Romantic comedies are usually a hit-or-miss for me, but the fact that The Big Sick is based on the real-life romance of Kumail Nanjiani and his wife, Emily Gordon makes me love it that much more. Nanjiani and Zoe Kazan (who plays Emily) have an amazing chemistry that starts off as a one-night stand and slowly blossoms into a beautiful relationship. The only problem is, Nanjiani's parents (played by Anupam Kher and Zenobia Shroff) are traditional Pakistani parents and believe in arranged marriages and thus, do not approve. Through trials and tribulations (and several more "one-night stands"), the young couple discovers the importance of love and sacrifice. I love Nanjiani, but Kazan steals the show as the fresh-faced and young Emily Gardner. Ray Romano and Holly Hunter, as her mother and father, are the typical suburban mom and dad — but with hearts of gold.

The story is a romantic comedy but it's also a social commentary, a fat "Fuck you!" to the racists out there, and a short-lived medical drama … it's a mish-mash of all the best and worst things about society, and watching it, you feel connected to the characters. Trust me, watch The Big Sick. It's sweet and funny and sad all at the same time, and when it's over you'll just stare at the screen wondering how and why it ended so soon.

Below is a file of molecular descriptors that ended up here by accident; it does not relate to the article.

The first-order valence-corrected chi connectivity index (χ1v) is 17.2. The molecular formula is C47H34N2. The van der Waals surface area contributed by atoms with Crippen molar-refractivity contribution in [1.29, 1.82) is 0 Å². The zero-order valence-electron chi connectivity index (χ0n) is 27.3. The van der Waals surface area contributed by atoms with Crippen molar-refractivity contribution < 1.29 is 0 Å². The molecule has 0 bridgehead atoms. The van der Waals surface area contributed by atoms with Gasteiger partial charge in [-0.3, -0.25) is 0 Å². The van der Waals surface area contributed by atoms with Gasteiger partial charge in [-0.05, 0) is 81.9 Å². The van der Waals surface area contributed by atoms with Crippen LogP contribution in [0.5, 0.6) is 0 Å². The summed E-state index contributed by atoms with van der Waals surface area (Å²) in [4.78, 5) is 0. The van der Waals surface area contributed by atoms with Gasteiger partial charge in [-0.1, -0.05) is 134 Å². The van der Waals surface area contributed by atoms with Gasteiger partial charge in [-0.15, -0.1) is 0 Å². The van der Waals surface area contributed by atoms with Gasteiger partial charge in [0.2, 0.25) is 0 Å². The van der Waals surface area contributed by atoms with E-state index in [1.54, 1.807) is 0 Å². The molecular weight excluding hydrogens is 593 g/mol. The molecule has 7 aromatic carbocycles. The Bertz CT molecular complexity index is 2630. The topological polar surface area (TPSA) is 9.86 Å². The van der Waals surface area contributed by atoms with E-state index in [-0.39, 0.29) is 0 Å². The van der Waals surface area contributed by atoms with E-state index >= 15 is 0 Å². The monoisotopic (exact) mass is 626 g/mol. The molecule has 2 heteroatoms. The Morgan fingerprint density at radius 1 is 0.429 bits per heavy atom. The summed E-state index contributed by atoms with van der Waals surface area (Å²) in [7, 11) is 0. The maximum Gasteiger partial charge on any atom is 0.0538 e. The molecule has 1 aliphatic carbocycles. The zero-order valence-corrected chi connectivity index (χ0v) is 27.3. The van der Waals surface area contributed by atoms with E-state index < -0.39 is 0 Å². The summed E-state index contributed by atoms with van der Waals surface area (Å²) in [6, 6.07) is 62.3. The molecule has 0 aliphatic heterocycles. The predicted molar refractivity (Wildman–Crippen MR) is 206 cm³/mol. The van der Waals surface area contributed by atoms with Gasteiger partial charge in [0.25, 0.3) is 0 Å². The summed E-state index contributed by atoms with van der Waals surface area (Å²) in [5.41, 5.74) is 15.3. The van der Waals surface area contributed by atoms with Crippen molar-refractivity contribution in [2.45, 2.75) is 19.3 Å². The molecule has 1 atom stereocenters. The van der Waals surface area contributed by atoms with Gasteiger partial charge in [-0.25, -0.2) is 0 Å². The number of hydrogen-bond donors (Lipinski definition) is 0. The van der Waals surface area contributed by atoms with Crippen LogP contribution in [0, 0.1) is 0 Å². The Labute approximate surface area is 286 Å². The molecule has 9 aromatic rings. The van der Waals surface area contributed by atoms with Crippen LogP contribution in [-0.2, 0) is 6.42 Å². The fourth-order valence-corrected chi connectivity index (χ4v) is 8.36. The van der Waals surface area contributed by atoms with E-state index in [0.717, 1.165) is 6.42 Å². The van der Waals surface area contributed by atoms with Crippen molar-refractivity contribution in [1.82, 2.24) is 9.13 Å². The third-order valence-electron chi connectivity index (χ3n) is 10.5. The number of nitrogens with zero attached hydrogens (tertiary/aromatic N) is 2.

– Balbina Yang, diversions contributor

Our top albums of 2017

Standing atop a vehicle parked on the concrete base of the Los Angeles River, Kendrick Lamar takes an opposite hand golf swing and yells, "My left stroke just went viral!" The brag, which I've always considered a reference to the critical acclaim and fanfare over the release of Kendrick's Untitled Unmastered throwaway project, is the Good Kid's "HUMBLE." way of reminding the world he is significantly better than your favorite rapper with zero effort.

DAMN., Lamar's fourth studio album, solidifies the prodigious Compton emcee's place as the greatest (yes, greatest) rapper of all time. It's a tale of salvation and damnation, with Kendrick exploring both paths with vivid metaphor, biblical allusions and laughing to the bank like HAHA. "DUCKWORTH.", a commentary on the immense power of free will, is arguably the most complete, well-developed execution of storytelling in the history of rap music.

The beginning is the end, and the end the beginning, a riddle of sorts that Lamar left for the internet's most well-intentioned music conspiracy theorists. With more layers than a Taco Bell burrito special, DAMN. is 2017's most essential work.

– Cameron Neimand, diversions senior staff writer